The Fourth Horseman by David Hagberg is the 20th installment of the New York Times bestselling Kirk McGarvey series featuring a rogue CIA agent claiming leadership of Pakistan that Kirk McGarvey must track down and kill (Available February 23, 2016).
Pakistan is torn apart by riots in the streets. The CIA sends Pakistan expert David Haaris to meet with leaders of the military intelligence apparatus which all but controls the country, to try to head off what appears to be the disintegration of the government.
But Haaris has other ideas. After disguising himself, he beheads the president in front of a mob of ten thousand people and declares himself the new Messiah. He says he will bring peace and stability to the country by allying with the Taliban.
At that moment, miles to the south on the border with Afghanistan, one of four stolen nuclear weapons is detonated.
Pakistan has become the most dangerous nation in the world. Legendary former director of the CIA Kirk McGarvey is given a mission—assassinate the Messiah, code name: The Fourth Horseman.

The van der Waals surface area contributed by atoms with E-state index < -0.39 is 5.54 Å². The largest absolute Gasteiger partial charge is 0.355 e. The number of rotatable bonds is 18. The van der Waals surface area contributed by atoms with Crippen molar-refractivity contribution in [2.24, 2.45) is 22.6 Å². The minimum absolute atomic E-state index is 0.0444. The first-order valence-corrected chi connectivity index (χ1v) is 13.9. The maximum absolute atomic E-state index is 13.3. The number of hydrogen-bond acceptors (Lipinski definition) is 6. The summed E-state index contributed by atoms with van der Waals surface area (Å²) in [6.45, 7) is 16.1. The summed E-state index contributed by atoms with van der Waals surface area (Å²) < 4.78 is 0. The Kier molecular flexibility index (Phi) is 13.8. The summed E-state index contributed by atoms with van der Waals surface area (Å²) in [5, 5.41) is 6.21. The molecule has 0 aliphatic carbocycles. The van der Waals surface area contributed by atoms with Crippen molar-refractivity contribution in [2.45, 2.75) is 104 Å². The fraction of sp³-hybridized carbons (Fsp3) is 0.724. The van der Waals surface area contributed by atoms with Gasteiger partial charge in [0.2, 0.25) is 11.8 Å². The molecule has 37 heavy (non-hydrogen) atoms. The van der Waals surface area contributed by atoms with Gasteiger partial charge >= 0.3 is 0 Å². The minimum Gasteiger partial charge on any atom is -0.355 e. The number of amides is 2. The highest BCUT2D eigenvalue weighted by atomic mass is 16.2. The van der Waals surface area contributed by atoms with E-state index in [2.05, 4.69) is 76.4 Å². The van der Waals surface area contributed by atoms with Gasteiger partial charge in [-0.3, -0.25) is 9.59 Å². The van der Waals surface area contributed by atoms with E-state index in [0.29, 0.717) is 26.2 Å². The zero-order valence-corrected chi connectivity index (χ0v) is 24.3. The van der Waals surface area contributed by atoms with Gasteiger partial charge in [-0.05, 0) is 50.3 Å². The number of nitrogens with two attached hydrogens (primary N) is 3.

At midnight a private Gulfstream biz jet that had just arrived from Paris touched down at the newly opened Gandhara International Airport near Pakistan’s capital city, Islamabad. David Haaris, the only passenger, made a telephone call.
He was a slightly built thirty-eight-year-old man wearing khaki trousers, an open-necked white shirt and a dark blue blazer. He had the long, delicate fingers of a concert pianist and a round, pleasant face, slightly dark, as if he’d been spending his weekends in the sun. His eyes were wide and jet black, and held intelligence and power that were immediately obvious to anyone meeting him for the first time. His voice was soft, cultured, with a hint of an upper-class British accent, and his vocabulary and grammar were almost always perfect. At the Pakistan Desk in the CIA his was the last word on proper usage.
His call was answered on the first ring by a man speaking Punjabi, Haaris’s first language. “Yes.”
“I’ll expect you in my office the moment you’re clear. Good luck.”
“Are you looking for trouble?”
[Read more from The Fourth Horseman here...]